Places of historical interest in Redbridge

Below are photos of views showing some of the boroughs buildings that have a particular historical interest.

If you would like to find out more about other places of historical interest please visit local studies and archives department for more information.

Ilford Hospital Chapel


Ilford Hospital Chapel, c1140, Ilford

Hidden behind red brick wall is one of Ilford‘s best kept secrets.  It is Redbridge’s oldest surviving building founded in c1140 -1145 by Adelicia, an early abbess of Barking Abbey.
The building was extensively re built in the 1920s and now includes former Almes Houses which are used as an accommodation.
The Chapel is open to public in various times throughout the year.

View more information on Ilford Hospital Chapel.

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Valentines Mansion

Valentines Mansion, 1696, Ilford

Valentines Mansion is situated in Valentines Park in Ilford.  Built in 1696 for Lady Tillotson, the widow of the Archbishop of Canterbury, it was a family house until Sarah Ingleby, its last owner, died on 3 January 1906.
It became the property of Ilford Borough Council in 1912 and was used as council offices until 1994.
It is owned by the London Borough of Redbridge and operated by Vision - Redbridge Culture and Leisure Ltd, a local charitable Trust.


View more information on Valentines Mansion.

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Town Hall

Ilford Town Hall, 1901, Ilford

Originally built in 1901 as the Town Hall for new urban District of Ilford.
It was later extended to include Ilford Central Library in 1926 and further extended 1930 to include new council chamber and offices. 
It became Redbridge Town Hall in 1965 and remains as such of today.

 View the location of the Town Hall on our interactive map.

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Wanstead House

Wanstead Park, 17th century, Wanstead

Wanstead House and grounds in 17th and 18th centuries was the centre of local fashionable taste and elegance.
The second mansion on the site (1720-1723) was one of the first Palladian style country houses in the country.
This mansion was demolished to pay debts of its owner William Tylney Long .
The gardens survived today as Wanstead Park.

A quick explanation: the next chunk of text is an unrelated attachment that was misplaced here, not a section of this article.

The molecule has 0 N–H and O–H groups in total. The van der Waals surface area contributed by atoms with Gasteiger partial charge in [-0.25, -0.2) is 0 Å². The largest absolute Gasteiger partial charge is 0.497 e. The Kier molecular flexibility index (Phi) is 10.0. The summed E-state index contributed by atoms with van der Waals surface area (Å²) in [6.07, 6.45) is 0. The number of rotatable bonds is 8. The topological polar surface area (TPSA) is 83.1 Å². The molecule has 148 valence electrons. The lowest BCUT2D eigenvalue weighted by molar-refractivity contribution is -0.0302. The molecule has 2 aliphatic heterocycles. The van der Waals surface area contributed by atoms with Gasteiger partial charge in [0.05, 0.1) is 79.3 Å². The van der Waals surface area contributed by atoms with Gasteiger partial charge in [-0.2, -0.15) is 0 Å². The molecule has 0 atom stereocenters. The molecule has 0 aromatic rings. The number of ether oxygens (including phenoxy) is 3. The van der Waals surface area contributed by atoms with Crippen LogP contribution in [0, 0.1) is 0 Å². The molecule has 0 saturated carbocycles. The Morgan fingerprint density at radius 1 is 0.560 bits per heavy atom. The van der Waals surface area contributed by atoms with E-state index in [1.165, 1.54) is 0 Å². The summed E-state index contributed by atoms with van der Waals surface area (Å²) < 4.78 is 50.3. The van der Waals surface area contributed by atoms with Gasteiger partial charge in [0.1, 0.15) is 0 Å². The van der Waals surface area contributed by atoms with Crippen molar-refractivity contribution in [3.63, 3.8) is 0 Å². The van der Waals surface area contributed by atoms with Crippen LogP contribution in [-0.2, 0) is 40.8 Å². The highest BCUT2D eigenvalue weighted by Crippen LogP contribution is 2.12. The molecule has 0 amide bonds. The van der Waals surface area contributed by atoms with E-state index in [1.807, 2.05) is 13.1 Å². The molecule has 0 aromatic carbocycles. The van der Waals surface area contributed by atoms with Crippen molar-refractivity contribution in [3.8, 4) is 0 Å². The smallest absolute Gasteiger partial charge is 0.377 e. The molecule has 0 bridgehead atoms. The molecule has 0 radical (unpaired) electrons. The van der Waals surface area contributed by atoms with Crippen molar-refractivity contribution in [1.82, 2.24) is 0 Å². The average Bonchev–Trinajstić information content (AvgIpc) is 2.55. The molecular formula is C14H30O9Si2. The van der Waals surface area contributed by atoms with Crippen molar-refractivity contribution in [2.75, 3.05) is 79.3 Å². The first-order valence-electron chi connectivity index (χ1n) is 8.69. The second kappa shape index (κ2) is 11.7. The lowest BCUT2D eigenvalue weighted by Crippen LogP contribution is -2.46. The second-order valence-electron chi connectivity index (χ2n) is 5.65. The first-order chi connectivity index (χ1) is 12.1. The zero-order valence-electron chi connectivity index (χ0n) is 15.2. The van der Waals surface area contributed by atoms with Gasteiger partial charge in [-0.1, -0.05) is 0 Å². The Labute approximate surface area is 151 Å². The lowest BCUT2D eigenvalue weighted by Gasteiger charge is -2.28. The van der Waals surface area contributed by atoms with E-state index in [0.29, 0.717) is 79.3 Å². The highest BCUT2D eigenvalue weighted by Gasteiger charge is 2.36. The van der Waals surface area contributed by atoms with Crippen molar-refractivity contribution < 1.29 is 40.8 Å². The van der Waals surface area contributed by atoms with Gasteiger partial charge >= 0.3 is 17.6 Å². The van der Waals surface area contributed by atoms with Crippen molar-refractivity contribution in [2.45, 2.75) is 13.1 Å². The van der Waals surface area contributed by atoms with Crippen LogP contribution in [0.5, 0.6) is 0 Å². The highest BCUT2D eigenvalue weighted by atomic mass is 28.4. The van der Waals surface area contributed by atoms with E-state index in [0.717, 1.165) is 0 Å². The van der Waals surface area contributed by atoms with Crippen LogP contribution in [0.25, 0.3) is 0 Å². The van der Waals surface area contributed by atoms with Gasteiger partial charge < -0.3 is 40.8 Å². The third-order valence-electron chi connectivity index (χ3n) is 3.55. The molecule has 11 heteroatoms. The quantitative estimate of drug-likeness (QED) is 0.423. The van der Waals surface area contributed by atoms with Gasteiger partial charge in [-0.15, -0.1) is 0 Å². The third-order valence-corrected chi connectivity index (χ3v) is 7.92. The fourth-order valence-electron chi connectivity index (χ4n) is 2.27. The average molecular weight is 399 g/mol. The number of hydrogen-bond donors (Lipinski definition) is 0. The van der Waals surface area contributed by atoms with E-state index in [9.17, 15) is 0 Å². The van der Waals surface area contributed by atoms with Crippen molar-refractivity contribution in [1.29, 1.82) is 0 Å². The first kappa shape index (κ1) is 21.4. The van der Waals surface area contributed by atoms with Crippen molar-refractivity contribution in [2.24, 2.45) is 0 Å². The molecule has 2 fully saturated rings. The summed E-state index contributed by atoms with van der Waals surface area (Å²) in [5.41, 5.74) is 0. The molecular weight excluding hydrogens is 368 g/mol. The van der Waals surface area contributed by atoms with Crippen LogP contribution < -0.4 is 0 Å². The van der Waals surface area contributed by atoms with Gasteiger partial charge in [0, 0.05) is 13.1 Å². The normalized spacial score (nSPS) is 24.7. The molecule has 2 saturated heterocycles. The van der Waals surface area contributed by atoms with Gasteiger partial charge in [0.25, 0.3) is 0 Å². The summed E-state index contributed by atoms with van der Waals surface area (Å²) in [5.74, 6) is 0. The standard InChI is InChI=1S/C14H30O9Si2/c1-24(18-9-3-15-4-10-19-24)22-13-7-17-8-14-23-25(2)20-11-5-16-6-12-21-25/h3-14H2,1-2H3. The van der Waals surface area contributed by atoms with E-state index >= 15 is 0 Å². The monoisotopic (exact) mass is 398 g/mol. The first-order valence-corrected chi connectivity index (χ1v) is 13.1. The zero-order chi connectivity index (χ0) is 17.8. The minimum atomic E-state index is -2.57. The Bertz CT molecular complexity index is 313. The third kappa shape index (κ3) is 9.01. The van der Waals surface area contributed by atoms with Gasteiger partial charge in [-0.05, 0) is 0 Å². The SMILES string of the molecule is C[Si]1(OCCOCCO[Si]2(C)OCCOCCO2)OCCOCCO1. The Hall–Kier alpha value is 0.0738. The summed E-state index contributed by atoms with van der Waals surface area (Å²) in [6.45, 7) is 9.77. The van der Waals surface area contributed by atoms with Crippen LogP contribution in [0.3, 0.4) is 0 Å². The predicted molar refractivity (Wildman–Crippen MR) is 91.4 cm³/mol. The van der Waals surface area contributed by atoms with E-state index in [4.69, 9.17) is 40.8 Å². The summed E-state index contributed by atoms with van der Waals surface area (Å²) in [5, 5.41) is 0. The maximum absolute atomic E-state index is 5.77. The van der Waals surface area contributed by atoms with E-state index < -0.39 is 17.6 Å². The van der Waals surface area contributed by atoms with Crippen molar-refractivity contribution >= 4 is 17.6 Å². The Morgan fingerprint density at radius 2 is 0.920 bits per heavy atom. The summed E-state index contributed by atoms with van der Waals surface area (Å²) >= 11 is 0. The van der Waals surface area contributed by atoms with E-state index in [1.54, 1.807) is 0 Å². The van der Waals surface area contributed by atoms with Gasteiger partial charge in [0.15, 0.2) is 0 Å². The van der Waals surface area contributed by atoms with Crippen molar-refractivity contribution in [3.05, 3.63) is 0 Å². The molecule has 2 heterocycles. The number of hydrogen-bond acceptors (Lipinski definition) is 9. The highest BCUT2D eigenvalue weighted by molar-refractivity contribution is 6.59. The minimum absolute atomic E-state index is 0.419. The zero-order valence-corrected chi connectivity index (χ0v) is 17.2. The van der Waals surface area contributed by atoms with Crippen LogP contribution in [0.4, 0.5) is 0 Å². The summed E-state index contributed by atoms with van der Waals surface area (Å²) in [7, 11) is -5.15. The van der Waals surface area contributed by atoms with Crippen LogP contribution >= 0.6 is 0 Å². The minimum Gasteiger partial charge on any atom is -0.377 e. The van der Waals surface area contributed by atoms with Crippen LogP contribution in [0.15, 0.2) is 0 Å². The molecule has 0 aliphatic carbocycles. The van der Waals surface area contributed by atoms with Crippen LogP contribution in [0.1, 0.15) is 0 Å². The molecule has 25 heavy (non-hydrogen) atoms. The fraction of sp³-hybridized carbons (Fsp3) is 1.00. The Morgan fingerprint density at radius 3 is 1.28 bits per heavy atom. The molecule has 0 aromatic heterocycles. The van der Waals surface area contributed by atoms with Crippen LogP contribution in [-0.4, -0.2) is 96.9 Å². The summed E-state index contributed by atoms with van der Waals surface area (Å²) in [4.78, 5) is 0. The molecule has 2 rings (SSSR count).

View more information about Wanstead Park.

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St Mary's Church

St. Mary's Church, C1787, Wanstead

St. Mary’s Parish Church, Overton Drive, Wanstead was rebuilt by Thomas Hardwick between 1787-1790. It is the only grade 1 listed building in Redbridge. 
Its plain exterior is contrasted by  its elaborate internal decoration, especially Child family’s memorial. 
This church replaced a medieval building, and was designed to be a part of the nearby Palladian Wanstead House.

View more information about St Mary's Church and the parish of Wanstead.

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Crown Court Snaresbrook

Crown Court Snaresbrook, 1841, Wanstead

The Snaresbrook court building was originally built for the Infant Orphans’ Asylum in 1841.
The designers were Gilbert Scott and William Moffat.
The Asylum changes its name to the Royal Wanstead School in 1938 and was closed completely in 1971.
After extensive alterations, Crown Court moved in soon after.

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Eagle Pond and Public House

Eagle Pond and Public House, c.1600, Wanstead

The Eagle Hotel and public house was originally built in the late 1600s as the ‘Spread Eagle’. 
The present building was an important coaching inn on the main road from London to Epping during the period 1780s and 1820s.
This together with the pond, created a popular place for visitors, especially anglers during the 18th and 19th century.
The pond is still lined with fashionable early 19th century villas

View more information and view location of Eagle Pond.

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Bancroft school

Bancroft School, 1737, Woodford

Bancroft school was founded in 1737 and moved to the High Road Woodford Wells’ site  in 1889.
The new buildings were designed in Tudor style by Sir Arthur Bloomfield.

View more information about Bancroft School.

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Harts House and grounds


Harts House and grounds, 1816, Woodford

Built 1816 on the site of an earlier house the home of Richard Warner (1713-1775). In 1989, the site was sold for development. 
The main house and gardens including many 18th and 19th century features and original planting has been retained.
The parts of the building which we used as a clinic in the 20th centuries has been replaced by private housing. 
The main historic house is being used as a private care home.

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Statue of Sir Winston Churchill on Woodford Green was unveiled by Churchill


Churchill Statue, Woodford Green, 1959, Woodford

Bronze statue of Sir Winston Churchill on Woodford Green was unveiled by Churchill himself on the 31 of October 1959.
The 8 foot height statue by David McFall cost £5000 and was paid for by worldwide donations.

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